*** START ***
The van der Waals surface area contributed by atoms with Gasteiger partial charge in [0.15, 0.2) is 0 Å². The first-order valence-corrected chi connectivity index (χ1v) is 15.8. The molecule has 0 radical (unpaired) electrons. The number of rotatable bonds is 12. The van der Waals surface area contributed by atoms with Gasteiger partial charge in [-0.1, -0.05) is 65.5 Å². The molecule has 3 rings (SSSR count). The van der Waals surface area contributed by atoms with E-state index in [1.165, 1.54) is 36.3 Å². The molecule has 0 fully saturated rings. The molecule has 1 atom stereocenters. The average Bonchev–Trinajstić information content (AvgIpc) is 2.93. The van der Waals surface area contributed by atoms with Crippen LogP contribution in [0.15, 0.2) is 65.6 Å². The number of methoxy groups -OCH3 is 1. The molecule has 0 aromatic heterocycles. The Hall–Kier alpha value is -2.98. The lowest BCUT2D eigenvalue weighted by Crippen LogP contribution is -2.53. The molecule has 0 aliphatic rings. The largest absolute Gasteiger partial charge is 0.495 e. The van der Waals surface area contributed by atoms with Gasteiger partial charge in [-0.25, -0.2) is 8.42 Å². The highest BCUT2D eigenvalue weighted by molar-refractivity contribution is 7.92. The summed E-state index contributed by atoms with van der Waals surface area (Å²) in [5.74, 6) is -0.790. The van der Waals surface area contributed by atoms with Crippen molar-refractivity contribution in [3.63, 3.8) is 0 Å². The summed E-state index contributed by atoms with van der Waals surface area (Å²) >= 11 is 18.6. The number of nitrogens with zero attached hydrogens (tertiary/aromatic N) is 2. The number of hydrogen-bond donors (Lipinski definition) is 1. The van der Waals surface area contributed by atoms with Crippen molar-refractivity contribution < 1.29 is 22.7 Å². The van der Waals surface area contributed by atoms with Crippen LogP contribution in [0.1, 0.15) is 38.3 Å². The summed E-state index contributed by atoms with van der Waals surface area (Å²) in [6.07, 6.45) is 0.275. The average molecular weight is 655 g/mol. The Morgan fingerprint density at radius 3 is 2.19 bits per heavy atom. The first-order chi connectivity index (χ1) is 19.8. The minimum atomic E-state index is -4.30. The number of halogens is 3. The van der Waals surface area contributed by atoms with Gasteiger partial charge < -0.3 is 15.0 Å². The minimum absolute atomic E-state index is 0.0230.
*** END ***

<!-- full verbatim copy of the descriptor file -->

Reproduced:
The van der Waals surface area contributed by atoms with Gasteiger partial charge in [0.15, 0.2) is 0 Å². The first-order valence-corrected chi connectivity index (χ1v) is 15.8. The molecule has 0 radical (unpaired) electrons. The number of rotatable bonds is 12. The van der Waals surface area contributed by atoms with Gasteiger partial charge in [-0.1, -0.05) is 65.5 Å². The molecule has 3 rings (SSSR count). The van der Waals surface area contributed by atoms with E-state index in [1.165, 1.54) is 36.3 Å². The molecule has 0 fully saturated rings. The molecule has 1 atom stereocenters. The average Bonchev–Trinajstić information content (AvgIpc) is 2.93. The van der Waals surface area contributed by atoms with Crippen LogP contribution in [0.15, 0.2) is 65.6 Å². The number of methoxy groups -OCH3 is 1. The molecule has 0 aromatic heterocycles. The Hall–Kier alpha value is -2.98. The lowest BCUT2D eigenvalue weighted by Crippen LogP contribution is -2.53. The molecule has 0 aliphatic rings. The largest absolute Gasteiger partial charge is 0.495 e. The van der Waals surface area contributed by atoms with Gasteiger partial charge in [-0.25, -0.2) is 8.42 Å². The highest BCUT2D eigenvalue weighted by molar-refractivity contribution is 7.92. The summed E-state index contributed by atoms with van der Waals surface area (Å²) in [5.74, 6) is -0.790. The van der Waals surface area contributed by atoms with Crippen molar-refractivity contribution in [3.63, 3.8) is 0 Å². The summed E-state index contributed by atoms with van der Waals surface area (Å²) >= 11 is 18.6. The number of nitrogens with zero attached hydrogens (tertiary/aromatic N) is 2. The number of hydrogen-bond donors (Lipinski definition) is 1. The van der Waals surface area contributed by atoms with Crippen molar-refractivity contribution < 1.29 is 22.7 Å². The van der Waals surface area contributed by atoms with Crippen LogP contribution in [0.1, 0.15) is 38.3 Å². The summed E-state index contributed by atoms with van der Waals surface area (Å²) in [6.07, 6.45) is 0.275. The average molecular weight is 655 g/mol. The Morgan fingerprint density at radius 3 is 2.19 bits per heavy atom. The first-order chi connectivity index (χ1) is 19.8. The minimum atomic E-state index is -4.30. The number of halogens is 3. The van der Waals surface area contributed by atoms with Gasteiger partial charge < -0.3 is 15.0 Å². The minimum absolute atomic E-state index is 0.0230.